ACLU Challenges Arizona Law That Censors Anti-Death Penalty Web Sites
FOR IMMEDIATE RELEASE
PHOENIX-Acting on behalf of anti-death penalty and other advocacy groups, the American Civil Liberties Union today filed a lawsuit in Arizona federal district court seeking to invalidate a state law that bans all information about Arizona prisoners from the global Internet.
“It is extraordinary that Arizona prison officials believe they can tell international groups opposed to the death penalty what they can and cannot say online about prisoners in Arizona,” said Eleanor Eisenberg, Executive Director of the ACLU of Arizona.
“It is equally absurd that this law punishes prisoners even when they are not responsible for the posting of information about them on these outside websites,” she added.
The lawsuit, Canadian Coalition Against the Death Penalty v. Terry L. Stewart, is brought on behalf of three prisoners’ rights groups against the Arizona Department of Corrections which is responsible for enforcing this law.
The broadly worded legislation (Arizona House Bill 2376) also bars prisoners from corresponding with a “communication service provider” or “remote computing service” and disciplines prisoners if any person outside prison walls accesses a provider or service website at a prisoner’s request.
The ACLU’s organizational clients are the Canadian Coalition Against the Death Penalty, which has information about 45 Arizona prisoners on its website; Stop Prisoner Rape, a group that seeks to end sexual violence against individuals in detention; and Citizens United for Alternatives to the Death Penalty, a group that organizes public education campaigns with the intention of abolishing the death penalty.
All of the ACLU’s clients maintain websites with prisoner information. Recent department notices demand that prisoners have their names and case information removed from advocacy websites or face prison discipline and possible criminal prosecution.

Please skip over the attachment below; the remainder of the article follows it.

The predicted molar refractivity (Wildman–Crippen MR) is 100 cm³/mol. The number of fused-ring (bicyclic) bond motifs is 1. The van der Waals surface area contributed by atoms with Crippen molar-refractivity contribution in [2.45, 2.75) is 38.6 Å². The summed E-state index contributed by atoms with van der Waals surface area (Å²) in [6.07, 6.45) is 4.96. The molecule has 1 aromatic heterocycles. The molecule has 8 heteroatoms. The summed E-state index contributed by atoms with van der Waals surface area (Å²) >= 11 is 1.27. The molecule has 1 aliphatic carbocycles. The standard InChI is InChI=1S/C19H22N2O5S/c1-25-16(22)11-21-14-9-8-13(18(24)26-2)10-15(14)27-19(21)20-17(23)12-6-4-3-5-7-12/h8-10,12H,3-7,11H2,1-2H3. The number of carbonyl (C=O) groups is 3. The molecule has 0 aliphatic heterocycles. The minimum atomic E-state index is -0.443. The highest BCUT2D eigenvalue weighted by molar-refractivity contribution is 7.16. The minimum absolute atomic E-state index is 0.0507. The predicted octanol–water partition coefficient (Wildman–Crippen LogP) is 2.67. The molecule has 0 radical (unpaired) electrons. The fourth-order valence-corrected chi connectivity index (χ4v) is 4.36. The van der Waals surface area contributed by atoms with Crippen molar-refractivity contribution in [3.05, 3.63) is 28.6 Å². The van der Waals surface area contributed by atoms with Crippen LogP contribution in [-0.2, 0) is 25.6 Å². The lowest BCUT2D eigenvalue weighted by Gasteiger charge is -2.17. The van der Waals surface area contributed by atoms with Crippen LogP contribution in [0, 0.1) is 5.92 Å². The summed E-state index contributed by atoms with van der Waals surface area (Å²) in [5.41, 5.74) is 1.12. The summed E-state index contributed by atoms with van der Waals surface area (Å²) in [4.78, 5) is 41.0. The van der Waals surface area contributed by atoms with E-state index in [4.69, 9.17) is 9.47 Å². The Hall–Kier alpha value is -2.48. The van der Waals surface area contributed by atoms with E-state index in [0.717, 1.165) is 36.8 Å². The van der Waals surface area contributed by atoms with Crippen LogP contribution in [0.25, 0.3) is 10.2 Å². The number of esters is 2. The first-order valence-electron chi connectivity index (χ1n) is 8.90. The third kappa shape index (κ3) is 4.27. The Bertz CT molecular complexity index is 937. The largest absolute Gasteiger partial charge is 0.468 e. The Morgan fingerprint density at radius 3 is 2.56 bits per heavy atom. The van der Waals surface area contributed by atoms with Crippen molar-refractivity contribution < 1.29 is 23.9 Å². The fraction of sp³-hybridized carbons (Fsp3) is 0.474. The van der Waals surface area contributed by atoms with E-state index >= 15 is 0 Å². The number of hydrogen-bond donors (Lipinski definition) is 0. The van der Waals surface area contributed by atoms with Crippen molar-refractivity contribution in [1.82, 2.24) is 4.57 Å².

“Ironically, prisoners would be in violation of the statute simply by communicating with a service provider or website to have their information removed,” Eisenberg noted.
The ACLU’s complaint alleges that the legislation in question has the effect of suppressing the flow of information about prisoners to the outside world and stifles the advocacy efforts of the ACLU’s clients and other anti-death penalty and prisoner rights organizations.
While the state’s department of corrections maintains its own website offering prisoner information, the ACLU complaint charges that Arizona is gagging critics who challenge the state’s version of the facts about prisoners, including evidence that may establish innocence.
There has also been no evidence to suggest that the department of corrections has made any effort to remove Arizona prisoners’ information posted on the websites of pro-death penalty groups and organizations that advocate harsher punishment of prisoners.
“Prisoners forfeit many rights when they are incarcerated, but they do not forfeit their freedom of speech,” said David C. Fathi, staff counsel with the ACLU’s National Prison Project. “These basic rights may be limited only to the extent necessary to maintain prison security, and that is clearly not the issue here.”
Fathi of the ACLU’s National Prison Project, Ann Beeson of the ACLU’s Technology and Liberty Program and Alice Bendheim and Pamela K. Sutherland of the ACLU of Arizona are all serving as co-counsel in this case.
The ACLU legal complaint is online here.
The ACLU’s letter to the Arizona Department of Corrections is online here.
ACLU client websites:
Stop Prisoner Rape: www.spr.org.
Citizens United for Alternatives to the Death Penalty: www.cuadp.org.
The Canadian Coalition Against the Death Penalty: www.ccadp.org.
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